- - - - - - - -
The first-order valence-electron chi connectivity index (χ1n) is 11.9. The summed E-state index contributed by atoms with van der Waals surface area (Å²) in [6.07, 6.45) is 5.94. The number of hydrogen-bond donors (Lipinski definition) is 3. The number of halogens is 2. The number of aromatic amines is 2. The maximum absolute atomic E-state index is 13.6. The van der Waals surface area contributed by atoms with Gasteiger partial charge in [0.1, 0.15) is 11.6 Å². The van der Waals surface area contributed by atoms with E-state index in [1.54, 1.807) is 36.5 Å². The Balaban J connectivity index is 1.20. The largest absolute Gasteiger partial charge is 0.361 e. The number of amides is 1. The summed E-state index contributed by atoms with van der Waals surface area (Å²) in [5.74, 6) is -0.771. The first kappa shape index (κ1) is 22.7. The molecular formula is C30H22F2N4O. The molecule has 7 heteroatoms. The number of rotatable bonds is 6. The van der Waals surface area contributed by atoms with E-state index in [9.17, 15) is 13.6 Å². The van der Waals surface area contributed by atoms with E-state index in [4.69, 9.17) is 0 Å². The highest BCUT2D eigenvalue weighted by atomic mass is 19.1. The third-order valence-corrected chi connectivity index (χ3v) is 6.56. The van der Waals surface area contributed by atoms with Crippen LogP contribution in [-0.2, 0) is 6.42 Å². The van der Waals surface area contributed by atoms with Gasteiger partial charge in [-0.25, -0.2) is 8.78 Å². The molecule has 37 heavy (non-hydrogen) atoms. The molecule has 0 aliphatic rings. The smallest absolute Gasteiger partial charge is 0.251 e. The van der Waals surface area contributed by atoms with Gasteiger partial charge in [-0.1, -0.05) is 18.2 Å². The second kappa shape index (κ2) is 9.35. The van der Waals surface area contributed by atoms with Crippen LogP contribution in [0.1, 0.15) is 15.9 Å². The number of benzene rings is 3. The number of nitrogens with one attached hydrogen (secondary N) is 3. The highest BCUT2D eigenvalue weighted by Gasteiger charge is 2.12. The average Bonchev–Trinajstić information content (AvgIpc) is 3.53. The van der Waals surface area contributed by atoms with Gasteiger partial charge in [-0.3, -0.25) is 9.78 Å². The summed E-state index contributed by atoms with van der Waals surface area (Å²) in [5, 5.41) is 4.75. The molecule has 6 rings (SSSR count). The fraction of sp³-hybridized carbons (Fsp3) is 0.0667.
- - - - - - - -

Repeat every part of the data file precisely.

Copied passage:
The first-order valence-electron chi connectivity index (χ1n) is 11.9. The summed E-state index contributed by atoms with van der Waals surface area (Å²) in [6.07, 6.45) is 5.94. The number of hydrogen-bond donors (Lipinski definition) is 3. The number of halogens is 2. The number of aromatic amines is 2. The maximum absolute atomic E-state index is 13.6. The van der Waals surface area contributed by atoms with Gasteiger partial charge in [0.1, 0.15) is 11.6 Å². The van der Waals surface area contributed by atoms with E-state index in [1.54, 1.807) is 36.5 Å². The Balaban J connectivity index is 1.20. The largest absolute Gasteiger partial charge is 0.361 e. The number of amides is 1. The summed E-state index contributed by atoms with van der Waals surface area (Å²) in [5.74, 6) is -0.771. The first kappa shape index (κ1) is 22.7. The molecular formula is C30H22F2N4O. The molecule has 7 heteroatoms. The number of rotatable bonds is 6. The van der Waals surface area contributed by atoms with E-state index in [9.17, 15) is 13.6 Å². The van der Waals surface area contributed by atoms with E-state index in [4.69, 9.17) is 0 Å². The highest BCUT2D eigenvalue weighted by atomic mass is 19.1. The third-order valence-corrected chi connectivity index (χ3v) is 6.56. The van der Waals surface area contributed by atoms with Crippen LogP contribution in [-0.2, 0) is 6.42 Å². The van der Waals surface area contributed by atoms with Gasteiger partial charge in [-0.25, -0.2) is 8.78 Å². The molecule has 37 heavy (non-hydrogen) atoms. The molecule has 0 aliphatic rings. The smallest absolute Gasteiger partial charge is 0.251 e. The van der Waals surface area contributed by atoms with Gasteiger partial charge in [-0.1, -0.05) is 18.2 Å². The second kappa shape index (κ2) is 9.35. The van der Waals surface area contributed by atoms with Crippen LogP contribution in [0.1, 0.15) is 15.9 Å². The number of benzene rings is 3. The number of nitrogens with one attached hydrogen (secondary N) is 3. The highest BCUT2D eigenvalue weighted by Gasteiger charge is 2.12. The average Bonchev–Trinajstić information content (AvgIpc) is 3.53. The van der Waals surface area contributed by atoms with Gasteiger partial charge in [-0.3, -0.25) is 9.78 Å². The summed E-state index contributed by atoms with van der Waals surface area (Å²) in [5, 5.41) is 4.75. The molecule has 6 rings (SSSR count). The fraction of sp³-hybridized carbons (Fsp3) is 0.0667.